• Downdraft benches
  • On-torch extraction systems
  • Fixed filter units and flexible capture arms
  • Mobile filter units and flexible capture arms

Although each LEV system needs to effectively control contaminant produced from a welding process, the highest capture rate will normally be around 95%, for example, a weld will still smoke for a period of time post operation, which will continue to produce fume and put other workers within the working environment at risk of exposure. This is where we may also need to consider complementary systems capable of filtering larger volumes of contaminated air and re-circulating it, providing a continuous supply of cleaned air to the workforce.

Effects on health from breathing welding fume:

Exposure to welding fumes within the workplace has a number of risks attached to it. The effects when inhaled have the potential to cause various health issues, which may occur quickly or they may develop over a number of years. Some of the effects resulting from regular exposure include:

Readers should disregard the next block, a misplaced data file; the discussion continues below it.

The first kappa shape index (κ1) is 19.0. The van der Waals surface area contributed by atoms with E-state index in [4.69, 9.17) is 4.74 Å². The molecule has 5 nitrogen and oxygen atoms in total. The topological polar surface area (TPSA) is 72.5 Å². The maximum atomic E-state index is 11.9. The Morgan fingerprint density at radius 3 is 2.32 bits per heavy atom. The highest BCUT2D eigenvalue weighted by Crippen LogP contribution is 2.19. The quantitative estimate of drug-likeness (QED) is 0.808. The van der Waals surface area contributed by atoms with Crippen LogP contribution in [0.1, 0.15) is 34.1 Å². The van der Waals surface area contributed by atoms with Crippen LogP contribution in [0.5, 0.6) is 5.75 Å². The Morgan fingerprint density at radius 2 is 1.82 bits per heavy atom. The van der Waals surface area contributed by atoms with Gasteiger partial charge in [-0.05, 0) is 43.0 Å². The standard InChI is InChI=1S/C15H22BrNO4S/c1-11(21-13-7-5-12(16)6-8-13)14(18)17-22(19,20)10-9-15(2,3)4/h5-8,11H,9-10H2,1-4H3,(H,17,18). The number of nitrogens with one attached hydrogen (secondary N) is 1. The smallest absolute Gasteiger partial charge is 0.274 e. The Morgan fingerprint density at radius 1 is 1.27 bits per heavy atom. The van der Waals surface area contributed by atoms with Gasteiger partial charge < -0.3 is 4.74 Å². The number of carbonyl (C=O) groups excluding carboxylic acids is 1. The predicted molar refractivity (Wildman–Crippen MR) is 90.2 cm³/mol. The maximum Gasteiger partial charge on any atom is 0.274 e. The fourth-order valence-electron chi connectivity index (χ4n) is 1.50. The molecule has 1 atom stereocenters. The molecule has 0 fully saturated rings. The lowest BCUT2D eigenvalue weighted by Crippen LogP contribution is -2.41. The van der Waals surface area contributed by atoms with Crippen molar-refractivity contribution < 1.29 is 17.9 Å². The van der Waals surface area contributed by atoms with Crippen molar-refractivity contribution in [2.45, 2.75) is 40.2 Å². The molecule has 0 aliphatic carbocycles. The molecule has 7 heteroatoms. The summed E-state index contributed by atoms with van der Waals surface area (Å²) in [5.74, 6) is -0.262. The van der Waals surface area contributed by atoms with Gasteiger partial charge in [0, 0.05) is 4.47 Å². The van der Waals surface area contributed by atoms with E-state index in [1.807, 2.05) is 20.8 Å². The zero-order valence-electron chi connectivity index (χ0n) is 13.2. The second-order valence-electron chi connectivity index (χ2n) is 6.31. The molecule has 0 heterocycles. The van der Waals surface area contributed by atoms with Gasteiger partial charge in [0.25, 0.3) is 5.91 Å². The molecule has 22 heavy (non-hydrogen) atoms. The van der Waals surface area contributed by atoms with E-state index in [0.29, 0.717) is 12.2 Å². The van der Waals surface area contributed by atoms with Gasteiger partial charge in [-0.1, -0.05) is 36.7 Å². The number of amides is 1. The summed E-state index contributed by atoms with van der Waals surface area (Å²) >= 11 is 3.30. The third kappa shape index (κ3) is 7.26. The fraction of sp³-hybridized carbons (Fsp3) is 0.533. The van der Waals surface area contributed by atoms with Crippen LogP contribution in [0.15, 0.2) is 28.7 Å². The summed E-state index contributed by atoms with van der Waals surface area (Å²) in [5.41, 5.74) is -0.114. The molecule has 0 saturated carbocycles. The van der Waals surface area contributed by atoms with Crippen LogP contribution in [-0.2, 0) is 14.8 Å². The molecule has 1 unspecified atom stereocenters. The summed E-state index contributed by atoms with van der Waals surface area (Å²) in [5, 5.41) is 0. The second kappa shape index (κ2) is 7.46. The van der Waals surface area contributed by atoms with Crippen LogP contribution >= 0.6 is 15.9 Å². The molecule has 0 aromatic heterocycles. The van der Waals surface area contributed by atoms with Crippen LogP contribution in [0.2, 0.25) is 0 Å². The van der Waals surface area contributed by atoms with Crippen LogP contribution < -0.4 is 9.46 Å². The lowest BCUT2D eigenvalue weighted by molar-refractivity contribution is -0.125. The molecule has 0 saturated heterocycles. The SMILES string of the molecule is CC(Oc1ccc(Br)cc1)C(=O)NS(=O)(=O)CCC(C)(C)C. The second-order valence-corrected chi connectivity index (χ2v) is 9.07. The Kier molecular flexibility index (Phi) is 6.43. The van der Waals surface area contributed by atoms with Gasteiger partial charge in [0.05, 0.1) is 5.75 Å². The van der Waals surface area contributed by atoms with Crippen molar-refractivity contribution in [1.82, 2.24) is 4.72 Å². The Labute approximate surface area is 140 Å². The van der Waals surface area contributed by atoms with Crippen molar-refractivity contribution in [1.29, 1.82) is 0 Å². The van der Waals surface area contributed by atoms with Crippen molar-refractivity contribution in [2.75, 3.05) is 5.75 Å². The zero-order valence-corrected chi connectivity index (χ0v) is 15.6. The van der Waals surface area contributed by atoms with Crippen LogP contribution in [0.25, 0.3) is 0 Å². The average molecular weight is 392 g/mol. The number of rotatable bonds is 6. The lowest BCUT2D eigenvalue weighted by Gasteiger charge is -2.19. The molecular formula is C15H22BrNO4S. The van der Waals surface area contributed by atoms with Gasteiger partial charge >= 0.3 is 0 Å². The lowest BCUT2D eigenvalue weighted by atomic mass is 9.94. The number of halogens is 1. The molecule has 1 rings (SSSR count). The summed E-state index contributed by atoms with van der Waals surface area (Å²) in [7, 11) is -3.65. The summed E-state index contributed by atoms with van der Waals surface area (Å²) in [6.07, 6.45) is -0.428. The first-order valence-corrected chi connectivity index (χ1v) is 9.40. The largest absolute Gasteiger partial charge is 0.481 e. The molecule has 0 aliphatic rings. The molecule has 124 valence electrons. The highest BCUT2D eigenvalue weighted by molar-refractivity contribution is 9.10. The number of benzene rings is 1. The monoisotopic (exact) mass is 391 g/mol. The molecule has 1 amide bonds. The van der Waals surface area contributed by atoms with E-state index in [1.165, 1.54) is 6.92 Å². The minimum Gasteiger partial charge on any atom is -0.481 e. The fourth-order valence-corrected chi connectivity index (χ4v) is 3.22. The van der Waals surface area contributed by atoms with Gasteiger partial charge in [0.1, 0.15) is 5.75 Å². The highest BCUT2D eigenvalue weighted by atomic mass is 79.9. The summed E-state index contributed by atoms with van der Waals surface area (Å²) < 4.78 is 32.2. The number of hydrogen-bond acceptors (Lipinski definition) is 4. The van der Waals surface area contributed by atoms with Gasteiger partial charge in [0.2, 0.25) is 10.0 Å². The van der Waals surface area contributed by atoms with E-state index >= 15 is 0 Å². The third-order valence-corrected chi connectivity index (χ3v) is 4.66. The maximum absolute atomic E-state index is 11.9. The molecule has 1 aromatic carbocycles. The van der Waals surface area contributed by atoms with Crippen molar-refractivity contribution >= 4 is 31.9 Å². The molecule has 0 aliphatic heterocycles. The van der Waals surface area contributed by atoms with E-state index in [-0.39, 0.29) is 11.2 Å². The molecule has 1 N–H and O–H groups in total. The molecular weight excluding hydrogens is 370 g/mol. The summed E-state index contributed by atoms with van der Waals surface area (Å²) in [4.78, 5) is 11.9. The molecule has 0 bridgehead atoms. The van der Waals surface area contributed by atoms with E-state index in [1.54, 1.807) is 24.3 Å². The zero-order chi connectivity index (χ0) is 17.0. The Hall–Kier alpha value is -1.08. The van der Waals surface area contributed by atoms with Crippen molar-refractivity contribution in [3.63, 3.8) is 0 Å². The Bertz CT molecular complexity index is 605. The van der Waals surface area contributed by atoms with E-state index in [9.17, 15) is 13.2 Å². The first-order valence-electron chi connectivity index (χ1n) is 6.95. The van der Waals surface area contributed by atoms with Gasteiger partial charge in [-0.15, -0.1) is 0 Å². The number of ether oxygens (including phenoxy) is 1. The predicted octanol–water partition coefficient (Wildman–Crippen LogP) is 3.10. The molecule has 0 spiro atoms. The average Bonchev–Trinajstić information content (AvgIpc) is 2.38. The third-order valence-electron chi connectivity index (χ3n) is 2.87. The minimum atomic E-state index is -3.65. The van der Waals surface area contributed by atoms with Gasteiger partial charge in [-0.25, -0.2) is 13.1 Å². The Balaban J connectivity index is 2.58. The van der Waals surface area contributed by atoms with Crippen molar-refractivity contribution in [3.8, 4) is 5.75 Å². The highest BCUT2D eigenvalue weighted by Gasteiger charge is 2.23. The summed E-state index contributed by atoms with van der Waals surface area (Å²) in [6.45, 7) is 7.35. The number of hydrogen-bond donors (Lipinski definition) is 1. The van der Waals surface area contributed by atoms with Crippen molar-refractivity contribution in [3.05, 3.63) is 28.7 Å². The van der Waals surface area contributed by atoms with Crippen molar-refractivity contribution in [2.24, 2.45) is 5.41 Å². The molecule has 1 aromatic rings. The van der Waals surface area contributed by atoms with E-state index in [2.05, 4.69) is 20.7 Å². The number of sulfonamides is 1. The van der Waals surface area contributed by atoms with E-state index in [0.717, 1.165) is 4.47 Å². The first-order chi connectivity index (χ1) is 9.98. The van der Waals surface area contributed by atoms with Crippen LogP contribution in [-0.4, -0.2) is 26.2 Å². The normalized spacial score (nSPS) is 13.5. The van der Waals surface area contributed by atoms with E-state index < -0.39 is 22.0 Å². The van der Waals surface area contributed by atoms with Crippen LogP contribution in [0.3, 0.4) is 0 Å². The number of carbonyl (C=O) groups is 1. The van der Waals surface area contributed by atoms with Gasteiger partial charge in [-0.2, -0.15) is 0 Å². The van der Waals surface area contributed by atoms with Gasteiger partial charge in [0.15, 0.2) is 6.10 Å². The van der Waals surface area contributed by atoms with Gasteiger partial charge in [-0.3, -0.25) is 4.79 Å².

Pneumonia: Welders are particularly prone to developing lung infections which could eventually progress into pneumonia. The common perception is that only the older members of the workforce are affected. This is not the case as all ages can suffer from these effects.

Occupational Asthma: The HSE have reviewed this recently and have concluded that welding fume cannot be confirmed as a direct cause of asthma, however a handful of welders each year develop asthma to a level where they must stop working. The HSE advise welders to protect themselves from weld fumes using suitable equipment and PPE.